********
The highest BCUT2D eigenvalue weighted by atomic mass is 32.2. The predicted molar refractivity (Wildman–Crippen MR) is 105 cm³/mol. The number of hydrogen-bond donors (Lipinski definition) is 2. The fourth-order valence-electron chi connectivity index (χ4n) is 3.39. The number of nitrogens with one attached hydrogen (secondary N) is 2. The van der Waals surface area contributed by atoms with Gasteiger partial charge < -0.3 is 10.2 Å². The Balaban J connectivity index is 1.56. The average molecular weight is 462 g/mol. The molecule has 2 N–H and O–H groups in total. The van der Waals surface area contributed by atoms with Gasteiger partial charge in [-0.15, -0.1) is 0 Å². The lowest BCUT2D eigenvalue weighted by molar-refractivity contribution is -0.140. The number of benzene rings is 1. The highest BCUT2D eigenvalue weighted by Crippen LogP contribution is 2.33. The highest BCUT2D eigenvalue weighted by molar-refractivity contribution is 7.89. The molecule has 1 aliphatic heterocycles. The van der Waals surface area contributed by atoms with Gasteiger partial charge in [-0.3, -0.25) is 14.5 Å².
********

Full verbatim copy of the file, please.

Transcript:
The highest BCUT2D eigenvalue weighted by atomic mass is 32.2. The predicted molar refractivity (Wildman–Crippen MR) is 105 cm³/mol. The number of hydrogen-bond donors (Lipinski definition) is 2. The fourth-order valence-electron chi connectivity index (χ4n) is 3.39. The number of nitrogens with one attached hydrogen (secondary N) is 2. The van der Waals surface area contributed by atoms with Gasteiger partial charge < -0.3 is 10.2 Å². The Balaban J connectivity index is 1.56. The average molecular weight is 462 g/mol. The molecule has 2 N–H and O–H groups in total. The van der Waals surface area contributed by atoms with Gasteiger partial charge in [-0.15, -0.1) is 0 Å². The lowest BCUT2D eigenvalue weighted by molar-refractivity contribution is -0.140. The number of benzene rings is 1. The highest BCUT2D eigenvalue weighted by Crippen LogP contribution is 2.33. The highest BCUT2D eigenvalue weighted by molar-refractivity contribution is 7.89. The molecule has 1 aliphatic heterocycles. The van der Waals surface area contributed by atoms with Gasteiger partial charge in [-0.3, -0.25) is 14.5 Å².